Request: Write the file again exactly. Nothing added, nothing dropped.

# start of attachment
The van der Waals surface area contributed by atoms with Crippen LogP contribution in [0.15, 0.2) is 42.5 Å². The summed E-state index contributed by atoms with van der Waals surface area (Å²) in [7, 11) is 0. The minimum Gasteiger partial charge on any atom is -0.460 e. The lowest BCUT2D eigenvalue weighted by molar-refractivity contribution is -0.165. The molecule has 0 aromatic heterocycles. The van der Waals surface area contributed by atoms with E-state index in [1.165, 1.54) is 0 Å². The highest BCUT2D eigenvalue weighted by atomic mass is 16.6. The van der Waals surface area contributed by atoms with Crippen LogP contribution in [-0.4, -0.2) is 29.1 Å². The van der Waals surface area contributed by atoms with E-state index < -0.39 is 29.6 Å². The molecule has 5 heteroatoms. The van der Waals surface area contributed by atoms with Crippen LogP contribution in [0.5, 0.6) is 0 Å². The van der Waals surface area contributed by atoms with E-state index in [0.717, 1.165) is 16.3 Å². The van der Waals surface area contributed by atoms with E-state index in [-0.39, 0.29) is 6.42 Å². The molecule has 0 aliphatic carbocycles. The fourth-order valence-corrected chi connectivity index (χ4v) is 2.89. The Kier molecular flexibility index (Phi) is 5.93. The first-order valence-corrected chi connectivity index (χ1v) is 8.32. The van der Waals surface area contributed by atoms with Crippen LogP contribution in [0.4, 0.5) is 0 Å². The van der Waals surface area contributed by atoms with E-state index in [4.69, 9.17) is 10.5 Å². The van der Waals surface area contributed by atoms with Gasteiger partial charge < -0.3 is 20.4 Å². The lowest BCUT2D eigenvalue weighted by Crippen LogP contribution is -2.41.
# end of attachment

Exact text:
The van der Waals surface area contributed by atoms with Crippen LogP contribution in [0.15, 0.2) is 42.5 Å². The summed E-state index contributed by atoms with van der Waals surface area (Å²) in [7, 11) is 0. The minimum Gasteiger partial charge on any atom is -0.460 e. The lowest BCUT2D eigenvalue weighted by molar-refractivity contribution is -0.165. The molecule has 0 aromatic heterocycles. The van der Waals surface area contributed by atoms with E-state index in [1.165, 1.54) is 0 Å². The highest BCUT2D eigenvalue weighted by atomic mass is 16.6. The van der Waals surface area contributed by atoms with Crippen LogP contribution in [-0.4, -0.2) is 29.1 Å². The van der Waals surface area contributed by atoms with E-state index < -0.39 is 29.6 Å². The molecule has 5 heteroatoms. The van der Waals surface area contributed by atoms with Crippen LogP contribution in [0.5, 0.6) is 0 Å². The van der Waals surface area contributed by atoms with E-state index in [0.717, 1.165) is 16.3 Å². The van der Waals surface area contributed by atoms with E-state index in [-0.39, 0.29) is 6.42 Å². The molecule has 0 aliphatic carbocycles. The fourth-order valence-corrected chi connectivity index (χ4v) is 2.89. The Kier molecular flexibility index (Phi) is 5.93. The first-order valence-corrected chi connectivity index (χ1v) is 8.32. The van der Waals surface area contributed by atoms with Crippen LogP contribution in [0.4, 0.5) is 0 Å². The van der Waals surface area contributed by atoms with E-state index in [4.69, 9.17) is 10.5 Å². The van der Waals surface area contributed by atoms with Gasteiger partial charge < -0.3 is 20.4 Å². The lowest BCUT2D eigenvalue weighted by Crippen LogP contribution is -2.41.